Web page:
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Provo • If Squally Canada had a nickel for every time someone asked him if Squally was really his first name, well, he would have a lot of nickels. And he would also have to tell a lot of little white lies, because, well, it isn't.

He just says it is, because that's what he's been called ever since he can remember. He says his father, Byron Canada, started calling him "Boo Squally" when he was just a toddler because he would stare at the trees in the family's yard that looked a bit "squally" flapping in the wind.

Eventually, Boo was dropped when he was about 5 years old, and Squally stuck, although Canada says when he makes a big play on the football field — which hasn't happened in a while, he admits — or does something that makes his parents happy, "you will hear them call me Boo Squally. That's it."

So what is the new BYU running back's given name?

"That's classified information," he said. "You are going to have to work for that one. I can't have my teammates in the locker room clowning me about my real name."

OK, Bryant, challenge accepted.

Now if everyone would just forget about his first and only carry last season.

Made eligible in mid-December after transferring to BYU from Washington State in December of 2014, Canada was thrown into the Las Vegas Bowl midway through the first quarter with BYU trailing Utah 28-0. He promptly took a handoff from Tanner Mangum, picked up a yard, and then fumbled after running into an offense lineman.

It was BYU's fifth turnover. He did not see the field again.


"Glad I've got three years to make up for that," he said. "My teammates really picked me up after that and so did my father. He just said, 'Don't let that one play define you. Get it back next year.' "

So here's the 5-foot-11, 200-pound Canada, getting a ton of carries in spring practices and determined to make an impact this fall while most likely backing up senior Jamaal Williams, his good friend.

"Spring has been great," Canada said. "It has been a whole new offense to learn, but I am adjusting well to it. We are running the ball a lot more out of this new pro-style offense, and I love it."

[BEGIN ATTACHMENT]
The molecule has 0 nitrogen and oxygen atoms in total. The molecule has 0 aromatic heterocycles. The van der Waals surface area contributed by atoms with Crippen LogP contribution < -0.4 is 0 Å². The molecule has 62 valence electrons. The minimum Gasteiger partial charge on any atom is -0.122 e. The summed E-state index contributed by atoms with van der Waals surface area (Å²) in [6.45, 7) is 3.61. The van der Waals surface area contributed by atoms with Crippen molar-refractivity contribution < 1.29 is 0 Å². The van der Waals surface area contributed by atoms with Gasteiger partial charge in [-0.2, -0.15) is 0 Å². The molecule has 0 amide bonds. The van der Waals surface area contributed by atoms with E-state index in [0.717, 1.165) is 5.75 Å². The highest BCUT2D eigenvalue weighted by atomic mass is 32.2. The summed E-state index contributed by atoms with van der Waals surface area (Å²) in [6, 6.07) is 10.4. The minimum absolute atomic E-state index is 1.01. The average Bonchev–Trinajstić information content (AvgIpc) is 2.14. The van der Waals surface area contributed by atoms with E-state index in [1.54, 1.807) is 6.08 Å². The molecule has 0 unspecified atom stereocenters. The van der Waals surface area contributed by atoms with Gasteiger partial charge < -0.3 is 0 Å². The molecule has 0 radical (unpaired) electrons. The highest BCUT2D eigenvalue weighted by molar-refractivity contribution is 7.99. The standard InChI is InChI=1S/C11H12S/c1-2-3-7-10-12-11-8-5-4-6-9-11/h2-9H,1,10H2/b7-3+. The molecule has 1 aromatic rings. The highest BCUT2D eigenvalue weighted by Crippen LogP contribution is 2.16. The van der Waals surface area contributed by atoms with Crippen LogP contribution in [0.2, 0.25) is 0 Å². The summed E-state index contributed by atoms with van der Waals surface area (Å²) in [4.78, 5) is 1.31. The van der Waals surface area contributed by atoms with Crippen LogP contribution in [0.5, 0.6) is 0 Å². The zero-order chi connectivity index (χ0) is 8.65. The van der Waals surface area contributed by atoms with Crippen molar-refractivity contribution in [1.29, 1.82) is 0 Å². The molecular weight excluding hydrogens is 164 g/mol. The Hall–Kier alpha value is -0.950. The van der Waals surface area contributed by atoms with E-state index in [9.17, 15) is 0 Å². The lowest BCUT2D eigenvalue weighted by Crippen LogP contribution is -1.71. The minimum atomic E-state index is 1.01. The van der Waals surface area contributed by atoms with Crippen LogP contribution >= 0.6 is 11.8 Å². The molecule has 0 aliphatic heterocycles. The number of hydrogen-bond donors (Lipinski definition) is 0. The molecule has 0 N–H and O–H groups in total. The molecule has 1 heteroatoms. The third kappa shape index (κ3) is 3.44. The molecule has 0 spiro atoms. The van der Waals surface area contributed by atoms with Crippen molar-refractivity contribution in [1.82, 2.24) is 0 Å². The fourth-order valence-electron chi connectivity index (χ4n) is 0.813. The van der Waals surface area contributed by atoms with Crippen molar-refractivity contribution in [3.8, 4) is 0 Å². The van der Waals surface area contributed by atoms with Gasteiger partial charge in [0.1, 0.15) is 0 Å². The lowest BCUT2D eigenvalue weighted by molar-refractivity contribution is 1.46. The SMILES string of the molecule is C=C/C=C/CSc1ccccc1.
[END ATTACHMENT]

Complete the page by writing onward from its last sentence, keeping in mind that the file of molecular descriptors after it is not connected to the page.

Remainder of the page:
Oddly, Canada is at BYU partly because his friend Khari Vanderbilt, a safety who the Cougars were recruiting, introduced the school to him and another WSU transfer, defensive back Kamel Greene. Vanderbilt signed with California and Greene is back at BYU after leaving school for awhile last summer.

Canada, who is not LDS, was reluctant at first to sign with BYU because it would mean he'd have to cut his long dreadlocks and adhere to the school's code of conduct. But after some prayer and lengthy discussions with his parents, he decided he could do it.

So far, so good.

He echoed what other non-LDS athletes, such as basketball's Chase Fischer, have said is the toughest adjustment about living in Provo. It is not so much the Honor Code, it is finding an open place to shop or eat on Sundays.

"I think it is a great school and a great town, a safe environment," Canada said. "It is just getting used to Sundays that takes time. It has been a smooth transition. It wasn't as bad as I thought it would be."

New running backs coach Reno Mahe said Canada "is someone who can help us a lot on offense this fall" if he can keep the defensive coaches from snagging the speedster.

"He has so much ability, and feel for the game, it's scary," Mahe said. "He's got great vision, and just sees everything so well, like Jamaal does."

Coach Kalani Sitake said "mistakes happen" and Canada has done a good job shrugging off that ill-fated carry against the Utes on the day Sitake was handed the coaching reins.

"He has really good speed, a good burst," Sitake said. "I would rather have a guy who can do that, and then work on ball security afterwards. We just got to keep demanding that he takes care of the football ball, because the other stuff is really good."

And so is his name, no matter if it is real or not.

Twitter: @drewjay —

About BYU running back Squally Canada

• Transferred from Washington State after suffering an injury and redshirting his first season (2014) in Pullman.

• Became eligible to play in the Las Vegas Bowl after sitting out most of 2015 due to NCAA transfer rules, but fumbled his first and only carry.

• A highly touted prep star from Milpitas, Calif., Canada is considered a redshirt sophomore and has three seasons of college eligibility remaining.